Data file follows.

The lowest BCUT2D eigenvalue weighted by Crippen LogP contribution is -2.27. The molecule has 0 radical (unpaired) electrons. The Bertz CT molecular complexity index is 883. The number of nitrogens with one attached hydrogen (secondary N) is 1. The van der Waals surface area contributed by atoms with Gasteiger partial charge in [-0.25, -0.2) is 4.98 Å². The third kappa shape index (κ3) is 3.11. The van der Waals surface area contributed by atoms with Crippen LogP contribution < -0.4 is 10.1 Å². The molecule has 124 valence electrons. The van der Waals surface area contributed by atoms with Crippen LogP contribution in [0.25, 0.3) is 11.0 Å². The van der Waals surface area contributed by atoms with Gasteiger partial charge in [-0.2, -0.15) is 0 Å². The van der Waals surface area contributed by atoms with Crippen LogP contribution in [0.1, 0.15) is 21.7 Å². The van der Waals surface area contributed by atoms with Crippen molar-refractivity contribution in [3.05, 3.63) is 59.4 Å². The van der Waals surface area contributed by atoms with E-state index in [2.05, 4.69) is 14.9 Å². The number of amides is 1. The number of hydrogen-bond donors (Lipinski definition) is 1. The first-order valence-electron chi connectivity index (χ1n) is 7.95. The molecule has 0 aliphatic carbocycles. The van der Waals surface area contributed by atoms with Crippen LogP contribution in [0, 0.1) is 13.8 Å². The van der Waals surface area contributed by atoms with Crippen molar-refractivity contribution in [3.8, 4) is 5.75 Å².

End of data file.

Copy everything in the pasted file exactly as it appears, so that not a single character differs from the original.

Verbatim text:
The lowest BCUT2D eigenvalue weighted by Crippen LogP contribution is -2.27. The molecule has 0 radical (unpaired) electrons. The Bertz CT molecular complexity index is 883. The number of nitrogens with one attached hydrogen (secondary N) is 1. The van der Waals surface area contributed by atoms with Gasteiger partial charge in [-0.25, -0.2) is 4.98 Å². The third kappa shape index (κ3) is 3.11. The van der Waals surface area contributed by atoms with Crippen LogP contribution < -0.4 is 10.1 Å². The molecule has 124 valence electrons. The van der Waals surface area contributed by atoms with Crippen LogP contribution in [0.25, 0.3) is 11.0 Å². The van der Waals surface area contributed by atoms with Gasteiger partial charge in [-0.2, -0.15) is 0 Å². The van der Waals surface area contributed by atoms with Crippen LogP contribution in [0.1, 0.15) is 21.7 Å². The van der Waals surface area contributed by atoms with Crippen molar-refractivity contribution in [3.05, 3.63) is 59.4 Å². The van der Waals surface area contributed by atoms with E-state index in [2.05, 4.69) is 14.9 Å². The number of amides is 1. The number of hydrogen-bond donors (Lipinski definition) is 1. The first-order valence-electron chi connectivity index (χ1n) is 7.95. The molecule has 0 aliphatic carbocycles. The van der Waals surface area contributed by atoms with Crippen LogP contribution in [0, 0.1) is 13.8 Å². The van der Waals surface area contributed by atoms with Crippen molar-refractivity contribution in [3.8, 4) is 5.75 Å².